But what if, in the small apartment neighborhood, you're surrounded by fit, happy, and wealthy people? Meanwhile, in other neighborhood you'd be around bored, unfit, and financially sturggling people?

What if the small apartment also meant being surrounded by people (and being walking distance from) personal wellness options like floating, yoga, and group training? And what if, meanwhile, the other 'hood only had an uninspiring BigBox fitness gym 10-minutes away?

How would floating every week or month improve your life? How would getting to know the type of people who float change your perspective?

Knowing the three degrees of influence theory you'd likely make a different choice. A big apartment is nice, but is it worth sacrificing happiness, wealth, health, and meaning?

"But I'm the master of myself, others don't impact me."

This fiction is particularly seductive to the Western mind. We've consumed hero myths since before the West was even a thing.

There is real truth in heroic myths and real benefit in having a heroic mindset. But most people misunderstand this mindset. We assume we can adopt a heroic mindset and then achieve our goals by force of will.

But this is false. Even heroes arise from within the context of an existing community. They aren't separate and distinct from it. Instead, a hero is someone who rises to the challenge of a special, demanding occasion.

It's not an individual forever swimming against the tide of his or her culture's zeitgeist. Spartan Warriors didn’t arise from a tribe of accountants. They had a culture, which trained them to be heroic. They then rose to the occasion of battle.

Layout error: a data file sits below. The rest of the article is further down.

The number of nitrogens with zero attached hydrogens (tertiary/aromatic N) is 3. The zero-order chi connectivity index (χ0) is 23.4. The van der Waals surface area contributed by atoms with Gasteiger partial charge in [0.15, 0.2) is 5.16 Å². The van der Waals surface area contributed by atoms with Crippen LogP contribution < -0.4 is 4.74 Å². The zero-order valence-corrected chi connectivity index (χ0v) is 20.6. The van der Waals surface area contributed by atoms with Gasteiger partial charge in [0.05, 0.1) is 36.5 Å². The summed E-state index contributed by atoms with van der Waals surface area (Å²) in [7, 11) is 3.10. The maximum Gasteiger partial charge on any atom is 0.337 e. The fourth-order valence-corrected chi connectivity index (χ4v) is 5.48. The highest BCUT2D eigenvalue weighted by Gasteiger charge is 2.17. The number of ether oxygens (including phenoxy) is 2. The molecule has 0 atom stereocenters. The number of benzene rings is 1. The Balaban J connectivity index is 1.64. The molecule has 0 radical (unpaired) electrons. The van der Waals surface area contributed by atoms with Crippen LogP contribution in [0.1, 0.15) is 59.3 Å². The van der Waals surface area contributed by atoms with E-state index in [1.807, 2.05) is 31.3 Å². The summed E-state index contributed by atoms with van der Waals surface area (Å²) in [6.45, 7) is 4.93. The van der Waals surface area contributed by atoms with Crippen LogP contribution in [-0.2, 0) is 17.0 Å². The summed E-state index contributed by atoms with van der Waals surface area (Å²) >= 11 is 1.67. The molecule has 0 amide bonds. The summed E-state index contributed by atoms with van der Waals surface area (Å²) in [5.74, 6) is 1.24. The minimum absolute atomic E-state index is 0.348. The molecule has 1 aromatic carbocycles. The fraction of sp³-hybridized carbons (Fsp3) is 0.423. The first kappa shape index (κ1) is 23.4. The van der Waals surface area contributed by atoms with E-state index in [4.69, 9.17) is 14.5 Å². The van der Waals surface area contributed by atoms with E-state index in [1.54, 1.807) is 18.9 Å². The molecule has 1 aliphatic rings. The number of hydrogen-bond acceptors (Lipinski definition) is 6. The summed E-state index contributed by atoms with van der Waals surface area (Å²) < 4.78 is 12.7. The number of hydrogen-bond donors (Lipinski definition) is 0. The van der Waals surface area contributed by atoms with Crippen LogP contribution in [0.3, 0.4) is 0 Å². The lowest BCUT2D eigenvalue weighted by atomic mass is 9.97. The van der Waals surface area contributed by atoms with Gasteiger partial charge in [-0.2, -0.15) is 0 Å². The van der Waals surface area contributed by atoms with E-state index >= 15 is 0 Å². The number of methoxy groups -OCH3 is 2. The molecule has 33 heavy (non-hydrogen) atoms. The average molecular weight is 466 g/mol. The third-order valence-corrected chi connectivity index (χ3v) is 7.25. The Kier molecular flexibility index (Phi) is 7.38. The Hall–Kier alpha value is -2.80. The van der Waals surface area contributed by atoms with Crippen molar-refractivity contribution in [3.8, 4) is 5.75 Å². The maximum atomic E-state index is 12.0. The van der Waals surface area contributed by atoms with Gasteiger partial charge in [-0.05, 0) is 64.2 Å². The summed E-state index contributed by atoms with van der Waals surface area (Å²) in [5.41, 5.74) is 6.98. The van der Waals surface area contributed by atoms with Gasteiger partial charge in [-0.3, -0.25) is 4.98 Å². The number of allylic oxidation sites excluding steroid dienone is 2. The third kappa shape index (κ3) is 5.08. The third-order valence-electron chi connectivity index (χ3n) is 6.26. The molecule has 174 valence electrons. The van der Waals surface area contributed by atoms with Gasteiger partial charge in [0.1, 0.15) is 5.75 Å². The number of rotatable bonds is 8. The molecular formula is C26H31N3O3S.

Of course, there are different types of personalities. Some are more likely to be influenced. Others are less likely. The well-established research behind personality types shows this well.

(As a side note, if you want to understand yourself better take this personality test.)

'Agreeableness' is one aspect of the 'big 5' personality traits. Those with a high level of agreeableness are more likely to be influenced by others. While those low in agreeableness are less likely.

Darren Brown, a well-known British human-psychology experimenter, recently demonstrated the problems of influence and compliance. His recent TV special The Push first aired in the UK and is now on Netflix.

The entire show was set up like a psychological experiment into compliance. The hypothesis was that he'd be able to persuade people to commit murder. It was a shocking and horrifying practical application of persuasion.

Watch it for yourself. It will destroy any naive conception you have that we’re individuals freely choosing our actions.

We need to consider our surroundings, because the people in our network are more likely to impact us than anything else. They're especially more impactful than our own feeble willpower.

Christakis's three degrees of influence theory shows that we’re affected by the deep network, not just the immediate connections. To stack the deck in our favor when it comes to living a life of fitness, for example, we must be in a healthy network. Yes, our friends must be fit. But our friends' friends must be fit. And our friends' friends' friends must be fit.

Unless every layer of this network is fit, we're less likely to be fit.

Our Responsibility to the Network

This article has framed concerns about the network effect in terms of how it can benefit you. There is nothing wrong with this. Being 'selfish' in this way benefits the rest of society. Improve yourself and you improve the world.

But we don’t just benefit (or suffer) the network effect. We also contribute to it. How will our choices affect our kids, neighbors, parents, siblings, friends, and coworkers? If everyone is the effect of his or her networks, this also means that everyone is also the cause.

We have a responsibility to be the very best we can be. We must select our deep network as best we can. And we must then be the cause for others’ positive network effects. Literally everything we do matters, not only to ourselves but also to everyone else.